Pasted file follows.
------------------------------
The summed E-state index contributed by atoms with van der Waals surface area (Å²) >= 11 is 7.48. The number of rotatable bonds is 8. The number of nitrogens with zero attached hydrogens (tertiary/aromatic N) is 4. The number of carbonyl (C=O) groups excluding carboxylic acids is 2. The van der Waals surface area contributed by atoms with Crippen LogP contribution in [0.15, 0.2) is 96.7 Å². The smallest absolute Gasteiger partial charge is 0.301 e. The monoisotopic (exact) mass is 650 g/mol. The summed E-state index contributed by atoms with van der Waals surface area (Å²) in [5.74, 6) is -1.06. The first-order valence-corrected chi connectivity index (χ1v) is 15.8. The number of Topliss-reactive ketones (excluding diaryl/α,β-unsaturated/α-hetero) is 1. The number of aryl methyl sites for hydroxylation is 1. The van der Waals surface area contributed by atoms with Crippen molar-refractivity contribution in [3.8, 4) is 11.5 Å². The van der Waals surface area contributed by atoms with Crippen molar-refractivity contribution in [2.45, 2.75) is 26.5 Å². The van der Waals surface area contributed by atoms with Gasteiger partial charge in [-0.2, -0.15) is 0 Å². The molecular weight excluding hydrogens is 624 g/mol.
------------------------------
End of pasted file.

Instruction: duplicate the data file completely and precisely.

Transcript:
The summed E-state index contributed by atoms with van der Waals surface area (Å²) >= 11 is 7.48. The number of rotatable bonds is 8. The number of nitrogens with zero attached hydrogens (tertiary/aromatic N) is 4. The number of carbonyl (C=O) groups excluding carboxylic acids is 2. The van der Waals surface area contributed by atoms with Crippen LogP contribution in [0.15, 0.2) is 96.7 Å². The smallest absolute Gasteiger partial charge is 0.301 e. The monoisotopic (exact) mass is 650 g/mol. The summed E-state index contributed by atoms with van der Waals surface area (Å²) in [5.74, 6) is -1.06. The first-order valence-corrected chi connectivity index (χ1v) is 15.8. The number of Topliss-reactive ketones (excluding diaryl/α,β-unsaturated/α-hetero) is 1. The number of aryl methyl sites for hydroxylation is 1. The van der Waals surface area contributed by atoms with Crippen molar-refractivity contribution in [3.8, 4) is 11.5 Å². The van der Waals surface area contributed by atoms with Crippen molar-refractivity contribution in [2.45, 2.75) is 26.5 Å². The van der Waals surface area contributed by atoms with Gasteiger partial charge in [-0.2, -0.15) is 0 Å². The molecular weight excluding hydrogens is 624 g/mol.